But at the same time, will the court protect those groups who need freedom “from” something, like freedom from discrimination, or harassment?

So, here we are in 21st century America: Stuck, this time by the Supreme Court.

And most of the time, we are stuck by the House and Senate’s inability to move the country forward. The question is: How long will the majority of Americans consent to be governed by the minority?

This, from David Brooks:

Now the two-party system has rigidified and ossified. The two parties no longer bend to the center. They push to the extremes, where the donor bases and their media propaganda arms are. More and more people feel politically homeless, alienated from both parties and without any say in how the country is run.

Our system of democracy must evolve. Under our winner take all rules, the minority can control the country with say, 20 million votes, representing about 6% of the population.

Consider that every state has two senators. The 22 smallest states have a total population less than California.  If the Senate’s filibuster remains in effect, just 21 States can stop any presidential appointment, or any legislation. Even without the filibuster, it takes 26 states to stop legislation.

And the smallest 26 states have a population of about 57 million, less than the population of California and the New York metro area. And today, neither major political party commands more than 30% of the voters.

How long can the country sustain this lack of balance and democratic fairness? The competing interests that the framers tried to balance in 1789 have been overtaken by newer competing interests that they never envisioned.

Maybe it’s time to seriously rethink our electoral processes.

In a recent column in the NYT (quoted above), David Brooks recognizes the problem, and argues for multi-member House districts and for ranked-choice voting (RCV). Russell Berman explained how it works in The Atlantic:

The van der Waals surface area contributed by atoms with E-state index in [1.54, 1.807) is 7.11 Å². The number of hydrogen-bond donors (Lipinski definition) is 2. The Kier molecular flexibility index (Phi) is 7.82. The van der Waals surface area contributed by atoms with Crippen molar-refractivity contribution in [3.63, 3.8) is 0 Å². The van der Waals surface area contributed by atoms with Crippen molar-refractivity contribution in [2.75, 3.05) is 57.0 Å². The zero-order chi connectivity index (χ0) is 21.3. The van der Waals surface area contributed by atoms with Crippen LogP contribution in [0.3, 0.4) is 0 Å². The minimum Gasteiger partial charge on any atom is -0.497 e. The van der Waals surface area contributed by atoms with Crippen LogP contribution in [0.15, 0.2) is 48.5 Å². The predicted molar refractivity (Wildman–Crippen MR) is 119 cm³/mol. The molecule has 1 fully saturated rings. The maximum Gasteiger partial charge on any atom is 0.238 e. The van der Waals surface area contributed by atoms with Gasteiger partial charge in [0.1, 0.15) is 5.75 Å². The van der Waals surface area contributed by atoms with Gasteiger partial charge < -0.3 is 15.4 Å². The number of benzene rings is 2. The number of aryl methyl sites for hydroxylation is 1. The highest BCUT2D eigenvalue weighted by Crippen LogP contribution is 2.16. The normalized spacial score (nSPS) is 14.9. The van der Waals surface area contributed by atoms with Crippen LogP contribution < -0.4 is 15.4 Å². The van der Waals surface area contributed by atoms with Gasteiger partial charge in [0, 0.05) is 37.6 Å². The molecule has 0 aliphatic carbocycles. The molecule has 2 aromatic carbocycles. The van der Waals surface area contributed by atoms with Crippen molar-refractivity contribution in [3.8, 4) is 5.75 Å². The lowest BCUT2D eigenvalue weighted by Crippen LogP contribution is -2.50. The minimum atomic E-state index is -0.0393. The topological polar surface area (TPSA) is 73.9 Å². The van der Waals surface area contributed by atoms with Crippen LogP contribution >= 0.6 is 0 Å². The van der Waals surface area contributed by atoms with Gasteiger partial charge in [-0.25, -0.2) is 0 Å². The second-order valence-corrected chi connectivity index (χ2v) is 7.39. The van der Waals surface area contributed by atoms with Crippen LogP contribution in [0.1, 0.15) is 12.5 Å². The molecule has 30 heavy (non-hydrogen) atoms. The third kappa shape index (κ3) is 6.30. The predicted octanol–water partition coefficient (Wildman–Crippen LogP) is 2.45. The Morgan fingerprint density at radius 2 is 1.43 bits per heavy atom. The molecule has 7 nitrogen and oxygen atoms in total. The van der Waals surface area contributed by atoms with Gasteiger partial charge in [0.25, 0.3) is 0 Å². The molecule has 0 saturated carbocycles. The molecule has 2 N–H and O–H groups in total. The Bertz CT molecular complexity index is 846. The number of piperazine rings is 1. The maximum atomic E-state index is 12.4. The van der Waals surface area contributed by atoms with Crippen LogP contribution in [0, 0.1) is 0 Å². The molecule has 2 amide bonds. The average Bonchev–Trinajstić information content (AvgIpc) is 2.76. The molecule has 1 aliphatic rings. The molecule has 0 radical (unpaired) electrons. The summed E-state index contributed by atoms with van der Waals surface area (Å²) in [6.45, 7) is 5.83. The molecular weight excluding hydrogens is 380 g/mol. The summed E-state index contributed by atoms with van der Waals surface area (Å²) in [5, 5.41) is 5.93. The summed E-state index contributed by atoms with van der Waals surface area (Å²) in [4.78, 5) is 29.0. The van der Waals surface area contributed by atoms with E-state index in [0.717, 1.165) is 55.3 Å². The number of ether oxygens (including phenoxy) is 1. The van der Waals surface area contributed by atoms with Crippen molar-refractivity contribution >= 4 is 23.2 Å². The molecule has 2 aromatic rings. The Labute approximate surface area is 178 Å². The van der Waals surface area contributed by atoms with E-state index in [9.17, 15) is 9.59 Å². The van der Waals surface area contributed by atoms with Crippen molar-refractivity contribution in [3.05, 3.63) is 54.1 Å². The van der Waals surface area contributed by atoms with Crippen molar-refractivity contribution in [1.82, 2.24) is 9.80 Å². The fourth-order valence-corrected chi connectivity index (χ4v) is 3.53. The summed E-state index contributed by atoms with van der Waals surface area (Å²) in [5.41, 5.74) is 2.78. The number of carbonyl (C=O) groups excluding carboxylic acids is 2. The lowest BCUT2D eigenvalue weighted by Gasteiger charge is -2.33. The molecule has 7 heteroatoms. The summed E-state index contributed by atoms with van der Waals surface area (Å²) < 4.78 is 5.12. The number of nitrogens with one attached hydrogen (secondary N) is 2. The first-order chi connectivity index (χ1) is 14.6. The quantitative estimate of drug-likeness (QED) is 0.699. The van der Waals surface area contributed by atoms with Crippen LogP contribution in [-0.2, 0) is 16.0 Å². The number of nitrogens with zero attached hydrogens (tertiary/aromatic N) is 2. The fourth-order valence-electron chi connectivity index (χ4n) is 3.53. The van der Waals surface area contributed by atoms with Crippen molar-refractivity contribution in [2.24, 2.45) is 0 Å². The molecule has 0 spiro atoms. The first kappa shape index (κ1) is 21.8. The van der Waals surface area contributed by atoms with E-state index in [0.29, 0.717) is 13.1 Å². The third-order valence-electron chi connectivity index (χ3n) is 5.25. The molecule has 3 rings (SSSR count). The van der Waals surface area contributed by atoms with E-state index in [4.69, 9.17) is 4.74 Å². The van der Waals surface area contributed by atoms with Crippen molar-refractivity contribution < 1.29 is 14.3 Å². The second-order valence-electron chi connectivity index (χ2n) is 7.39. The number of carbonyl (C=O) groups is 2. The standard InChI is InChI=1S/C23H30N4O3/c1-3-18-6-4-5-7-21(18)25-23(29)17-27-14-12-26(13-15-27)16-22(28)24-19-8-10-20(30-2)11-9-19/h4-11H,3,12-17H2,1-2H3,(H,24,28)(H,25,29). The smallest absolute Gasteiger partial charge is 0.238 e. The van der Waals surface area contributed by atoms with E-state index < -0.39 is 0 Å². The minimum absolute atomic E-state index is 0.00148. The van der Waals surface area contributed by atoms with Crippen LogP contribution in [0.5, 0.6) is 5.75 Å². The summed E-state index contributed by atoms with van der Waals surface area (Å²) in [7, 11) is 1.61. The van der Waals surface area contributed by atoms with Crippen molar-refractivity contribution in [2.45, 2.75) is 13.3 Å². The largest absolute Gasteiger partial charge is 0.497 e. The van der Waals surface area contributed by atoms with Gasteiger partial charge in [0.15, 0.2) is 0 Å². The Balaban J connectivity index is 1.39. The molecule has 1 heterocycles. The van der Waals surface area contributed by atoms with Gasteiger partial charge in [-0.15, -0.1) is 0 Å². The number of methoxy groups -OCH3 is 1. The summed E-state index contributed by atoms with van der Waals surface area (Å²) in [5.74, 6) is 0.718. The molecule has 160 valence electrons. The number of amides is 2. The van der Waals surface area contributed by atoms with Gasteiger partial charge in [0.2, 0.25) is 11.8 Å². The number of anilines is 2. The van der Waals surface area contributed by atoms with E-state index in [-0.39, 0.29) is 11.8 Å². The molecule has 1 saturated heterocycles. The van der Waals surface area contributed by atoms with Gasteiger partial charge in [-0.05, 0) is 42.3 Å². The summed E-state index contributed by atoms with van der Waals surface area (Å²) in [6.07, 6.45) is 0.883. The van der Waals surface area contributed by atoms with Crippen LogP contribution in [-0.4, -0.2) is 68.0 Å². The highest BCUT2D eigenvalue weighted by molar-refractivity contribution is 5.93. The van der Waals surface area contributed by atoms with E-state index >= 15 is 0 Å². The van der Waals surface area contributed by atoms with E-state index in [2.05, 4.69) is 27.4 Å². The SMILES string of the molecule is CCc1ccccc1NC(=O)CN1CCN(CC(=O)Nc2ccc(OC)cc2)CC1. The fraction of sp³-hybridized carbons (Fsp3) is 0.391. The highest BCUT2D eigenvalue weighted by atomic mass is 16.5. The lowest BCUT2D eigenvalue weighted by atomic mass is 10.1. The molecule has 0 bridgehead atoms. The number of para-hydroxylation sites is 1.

Ranked-choice voting, which cities like San Francisco, Minneapolis, and Portland, Maine, use to elect their mayors, has been likened to an “instant runoff”: Instead of selecting just one candidate, voters rank their choices in order of preference. If no candidate receives a majority of first-place votes, the candidate with the fewest votes is eliminated, and whoever their voters chose as their second choice is added to the tally of the remaining contenders. That process continues until there are only two candidates left, and the one with the most votes wins.

Supporters say RCV ensures that candidates with the broadest coalitions of support will win, and that it allows voters to choose the candidate they prefer, without splitting the vote and handing the election to the other party. They also say RCV will inspire more positive campaigning, because candidates will aim to become voter’s second and third choices instead of targeting each other with negative advertisements. Further, they hope that RCV could create room for third-party candidates to succeed.